Why We Choose To Lose Our Hearts to A Breed With Such A Short Lifespan….

Why We Choose To Lose Our Hearts to A Breed With Such A Short Lifespan….

Great Danes are truly a beloved breed. Everywhere you go, people are drawn to them, even those who are afraid of dogs in general, or those who aren’t dog friendly. I once met an elderly woman at the strip mall a few minutes from here who had been afraid of dogs her entire life; she seen us standing outside of the pharmacy, approached me and asked if she could meet and pat Luke. She was almost in tears at the end of the meeting; it seemed to be such a momentous occasion for her. In situations such as that one, I have no problem whatsoever stopping and allowing them to meet my boy.

Another time we were just out for a nice afternoon stroll on the next street over, when we came across an older gentleman who crossed the street to talk to me and of course, meet Luke. It turned out that he had once had a blue female Great Dane, whom he’d adored, and throughout his telling of the story, the emotion this man displayed for a dog that had been gone a very long time, was incredibly touching. I stayed there for quite a while chatting with him and just letting him soak up the opportunity to be near a dane again.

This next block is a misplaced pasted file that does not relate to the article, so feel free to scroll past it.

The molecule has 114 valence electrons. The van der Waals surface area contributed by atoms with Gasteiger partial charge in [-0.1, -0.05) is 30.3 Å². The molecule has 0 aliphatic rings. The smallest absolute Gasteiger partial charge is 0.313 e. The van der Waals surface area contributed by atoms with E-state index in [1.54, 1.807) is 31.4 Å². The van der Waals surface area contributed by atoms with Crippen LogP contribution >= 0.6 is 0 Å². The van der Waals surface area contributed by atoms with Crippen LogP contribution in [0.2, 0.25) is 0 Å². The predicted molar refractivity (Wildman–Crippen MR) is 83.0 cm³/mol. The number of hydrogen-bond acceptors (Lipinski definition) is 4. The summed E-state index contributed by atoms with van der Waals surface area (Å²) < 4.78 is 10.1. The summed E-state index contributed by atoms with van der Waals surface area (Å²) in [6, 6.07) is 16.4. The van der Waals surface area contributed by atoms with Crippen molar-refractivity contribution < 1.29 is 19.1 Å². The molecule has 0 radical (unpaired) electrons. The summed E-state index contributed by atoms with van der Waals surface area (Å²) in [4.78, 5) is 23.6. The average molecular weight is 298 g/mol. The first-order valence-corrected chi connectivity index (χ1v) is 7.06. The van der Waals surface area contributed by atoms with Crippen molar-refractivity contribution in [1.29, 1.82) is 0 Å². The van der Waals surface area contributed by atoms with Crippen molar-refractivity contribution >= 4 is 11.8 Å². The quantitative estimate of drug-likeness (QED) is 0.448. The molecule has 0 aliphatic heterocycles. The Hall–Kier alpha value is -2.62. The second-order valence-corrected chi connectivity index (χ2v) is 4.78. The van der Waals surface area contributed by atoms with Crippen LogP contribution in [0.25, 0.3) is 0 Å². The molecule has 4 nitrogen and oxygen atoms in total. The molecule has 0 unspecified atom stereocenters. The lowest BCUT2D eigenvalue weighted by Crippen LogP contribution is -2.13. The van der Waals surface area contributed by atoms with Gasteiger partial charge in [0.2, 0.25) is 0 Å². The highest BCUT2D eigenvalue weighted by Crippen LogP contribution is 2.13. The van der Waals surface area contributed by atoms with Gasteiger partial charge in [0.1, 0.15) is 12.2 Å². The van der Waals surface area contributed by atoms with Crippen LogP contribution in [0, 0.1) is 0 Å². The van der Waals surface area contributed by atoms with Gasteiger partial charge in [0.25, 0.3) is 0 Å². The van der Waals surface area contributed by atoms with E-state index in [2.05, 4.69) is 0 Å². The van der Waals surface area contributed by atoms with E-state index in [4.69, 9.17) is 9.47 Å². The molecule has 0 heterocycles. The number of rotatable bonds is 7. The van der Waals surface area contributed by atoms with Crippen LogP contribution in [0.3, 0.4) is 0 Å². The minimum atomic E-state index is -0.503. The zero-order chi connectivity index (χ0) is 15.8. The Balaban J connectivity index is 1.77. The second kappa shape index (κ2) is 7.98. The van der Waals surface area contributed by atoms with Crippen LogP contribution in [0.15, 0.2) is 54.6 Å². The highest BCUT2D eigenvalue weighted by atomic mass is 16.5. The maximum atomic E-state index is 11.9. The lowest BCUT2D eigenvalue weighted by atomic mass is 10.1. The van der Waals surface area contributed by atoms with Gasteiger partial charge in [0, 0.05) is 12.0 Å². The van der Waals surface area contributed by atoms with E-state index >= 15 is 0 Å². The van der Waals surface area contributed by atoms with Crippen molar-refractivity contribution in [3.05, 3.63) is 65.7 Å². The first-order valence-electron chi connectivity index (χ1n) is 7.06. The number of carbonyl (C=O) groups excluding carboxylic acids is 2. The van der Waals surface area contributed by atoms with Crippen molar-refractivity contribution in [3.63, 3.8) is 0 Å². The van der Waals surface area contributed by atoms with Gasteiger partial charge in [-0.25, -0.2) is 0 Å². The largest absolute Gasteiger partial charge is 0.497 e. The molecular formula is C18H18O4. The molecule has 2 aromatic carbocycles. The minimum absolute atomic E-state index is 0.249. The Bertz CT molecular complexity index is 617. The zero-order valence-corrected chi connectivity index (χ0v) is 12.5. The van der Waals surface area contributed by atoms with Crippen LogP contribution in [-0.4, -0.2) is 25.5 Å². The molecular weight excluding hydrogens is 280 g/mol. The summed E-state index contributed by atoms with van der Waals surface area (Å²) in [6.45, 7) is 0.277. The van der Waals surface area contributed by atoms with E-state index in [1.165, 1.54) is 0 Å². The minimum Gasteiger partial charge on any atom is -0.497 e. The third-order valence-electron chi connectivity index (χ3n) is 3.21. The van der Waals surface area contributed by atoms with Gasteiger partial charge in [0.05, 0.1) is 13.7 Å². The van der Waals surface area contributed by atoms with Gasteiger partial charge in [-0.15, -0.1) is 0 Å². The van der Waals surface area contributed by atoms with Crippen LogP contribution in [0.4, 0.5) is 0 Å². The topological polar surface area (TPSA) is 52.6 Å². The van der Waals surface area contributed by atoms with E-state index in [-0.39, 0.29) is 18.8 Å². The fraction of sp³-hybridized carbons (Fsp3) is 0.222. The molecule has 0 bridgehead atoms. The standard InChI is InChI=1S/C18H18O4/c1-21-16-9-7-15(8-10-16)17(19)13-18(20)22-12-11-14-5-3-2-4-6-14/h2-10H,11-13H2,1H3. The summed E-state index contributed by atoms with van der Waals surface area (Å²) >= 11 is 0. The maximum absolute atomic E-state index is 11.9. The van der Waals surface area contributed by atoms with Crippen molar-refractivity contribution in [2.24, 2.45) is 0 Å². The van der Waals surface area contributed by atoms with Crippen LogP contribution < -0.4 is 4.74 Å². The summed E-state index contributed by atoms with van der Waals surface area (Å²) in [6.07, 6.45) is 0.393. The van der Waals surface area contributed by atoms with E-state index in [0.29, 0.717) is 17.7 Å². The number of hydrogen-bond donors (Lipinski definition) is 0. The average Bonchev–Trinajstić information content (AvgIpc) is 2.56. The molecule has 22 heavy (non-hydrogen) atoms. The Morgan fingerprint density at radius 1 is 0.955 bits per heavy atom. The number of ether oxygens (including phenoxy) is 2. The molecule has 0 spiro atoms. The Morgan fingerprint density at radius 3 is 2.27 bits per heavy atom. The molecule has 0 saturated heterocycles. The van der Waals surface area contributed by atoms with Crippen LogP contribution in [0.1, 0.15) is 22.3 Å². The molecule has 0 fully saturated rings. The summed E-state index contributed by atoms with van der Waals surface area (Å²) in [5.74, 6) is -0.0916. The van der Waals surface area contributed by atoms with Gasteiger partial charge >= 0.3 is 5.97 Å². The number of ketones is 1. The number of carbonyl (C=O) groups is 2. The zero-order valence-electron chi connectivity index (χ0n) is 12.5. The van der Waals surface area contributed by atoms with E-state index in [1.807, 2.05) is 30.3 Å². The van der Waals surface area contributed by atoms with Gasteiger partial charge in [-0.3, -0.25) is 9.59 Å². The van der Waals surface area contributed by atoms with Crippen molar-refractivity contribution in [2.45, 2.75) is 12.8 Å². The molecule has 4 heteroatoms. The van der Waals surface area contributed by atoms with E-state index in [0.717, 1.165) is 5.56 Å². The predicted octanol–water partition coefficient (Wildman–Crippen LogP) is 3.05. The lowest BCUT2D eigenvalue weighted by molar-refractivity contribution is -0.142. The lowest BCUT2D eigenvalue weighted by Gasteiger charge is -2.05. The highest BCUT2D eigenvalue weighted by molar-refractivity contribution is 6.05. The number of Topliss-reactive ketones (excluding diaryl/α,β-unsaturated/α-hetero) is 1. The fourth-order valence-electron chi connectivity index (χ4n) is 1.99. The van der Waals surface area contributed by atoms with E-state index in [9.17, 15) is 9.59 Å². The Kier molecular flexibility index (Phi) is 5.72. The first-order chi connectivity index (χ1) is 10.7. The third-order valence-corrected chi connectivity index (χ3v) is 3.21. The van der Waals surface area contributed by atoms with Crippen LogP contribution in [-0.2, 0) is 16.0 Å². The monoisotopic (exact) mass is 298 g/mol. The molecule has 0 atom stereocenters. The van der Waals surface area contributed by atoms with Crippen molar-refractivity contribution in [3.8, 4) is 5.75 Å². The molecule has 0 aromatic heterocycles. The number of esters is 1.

One of the most common things I hear though, or read online when I’m in my dog forums, is people who say they would love to have a Great Dane one day, but feel they could not handle the short lifespan. The risk of pain so early in the dog’s life, the knowledge that they will grow incredibly close and bonded with the dog, only to lose them in a short amount of time, is too much for them to risk. I can understand and sympathize with that sentiment completely. It is after all, the bane of a Great Dane owner’s existence. That whisper in the back of our mind…what if we only have a year, five years, ten years?